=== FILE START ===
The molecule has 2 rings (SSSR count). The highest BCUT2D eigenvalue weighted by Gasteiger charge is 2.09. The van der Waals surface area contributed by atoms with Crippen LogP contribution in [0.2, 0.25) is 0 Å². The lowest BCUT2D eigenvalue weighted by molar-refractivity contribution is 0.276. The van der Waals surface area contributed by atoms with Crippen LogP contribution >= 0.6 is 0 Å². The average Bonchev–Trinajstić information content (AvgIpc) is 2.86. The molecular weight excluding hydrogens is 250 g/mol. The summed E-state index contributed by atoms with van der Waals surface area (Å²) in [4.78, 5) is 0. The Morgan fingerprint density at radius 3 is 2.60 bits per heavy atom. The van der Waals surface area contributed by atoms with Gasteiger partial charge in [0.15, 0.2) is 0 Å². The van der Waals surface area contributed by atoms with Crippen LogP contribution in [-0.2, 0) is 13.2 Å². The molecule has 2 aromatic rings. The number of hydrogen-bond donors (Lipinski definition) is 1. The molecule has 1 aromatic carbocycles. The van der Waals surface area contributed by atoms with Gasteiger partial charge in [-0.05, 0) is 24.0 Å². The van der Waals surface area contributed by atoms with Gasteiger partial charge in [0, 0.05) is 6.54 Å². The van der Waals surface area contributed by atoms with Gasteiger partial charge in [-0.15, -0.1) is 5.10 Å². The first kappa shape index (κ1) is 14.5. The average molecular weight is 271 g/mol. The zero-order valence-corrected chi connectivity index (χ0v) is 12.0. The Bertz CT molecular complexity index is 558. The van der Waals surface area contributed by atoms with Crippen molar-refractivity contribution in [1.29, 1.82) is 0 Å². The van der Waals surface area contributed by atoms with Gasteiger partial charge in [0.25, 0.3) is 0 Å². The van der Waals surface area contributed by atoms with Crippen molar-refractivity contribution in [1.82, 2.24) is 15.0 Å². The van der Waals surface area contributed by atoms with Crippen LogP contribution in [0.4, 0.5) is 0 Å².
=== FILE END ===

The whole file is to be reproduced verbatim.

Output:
The molecule has 2 rings (SSSR count). The highest BCUT2D eigenvalue weighted by Gasteiger charge is 2.09. The van der Waals surface area contributed by atoms with Crippen LogP contribution in [0.2, 0.25) is 0 Å². The lowest BCUT2D eigenvalue weighted by molar-refractivity contribution is 0.276. The van der Waals surface area contributed by atoms with Crippen LogP contribution >= 0.6 is 0 Å². The average Bonchev–Trinajstić information content (AvgIpc) is 2.86. The molecular weight excluding hydrogens is 250 g/mol. The summed E-state index contributed by atoms with van der Waals surface area (Å²) in [4.78, 5) is 0. The Morgan fingerprint density at radius 3 is 2.60 bits per heavy atom. The van der Waals surface area contributed by atoms with Gasteiger partial charge in [0.15, 0.2) is 0 Å². The van der Waals surface area contributed by atoms with Crippen LogP contribution in [-0.2, 0) is 13.2 Å². The molecule has 2 aromatic rings. The number of hydrogen-bond donors (Lipinski definition) is 1. The molecule has 1 aromatic carbocycles. The van der Waals surface area contributed by atoms with Gasteiger partial charge in [-0.05, 0) is 24.0 Å². The van der Waals surface area contributed by atoms with Gasteiger partial charge in [0, 0.05) is 6.54 Å². The van der Waals surface area contributed by atoms with Gasteiger partial charge in [-0.15, -0.1) is 5.10 Å². The first kappa shape index (κ1) is 14.5. The average molecular weight is 271 g/mol. The zero-order valence-corrected chi connectivity index (χ0v) is 12.0. The Bertz CT molecular complexity index is 558. The van der Waals surface area contributed by atoms with Crippen molar-refractivity contribution in [1.29, 1.82) is 0 Å². The van der Waals surface area contributed by atoms with Gasteiger partial charge in [0.25, 0.3) is 0 Å². The van der Waals surface area contributed by atoms with Crippen molar-refractivity contribution in [1.82, 2.24) is 15.0 Å². The van der Waals surface area contributed by atoms with Crippen LogP contribution in [0.4, 0.5) is 0 Å².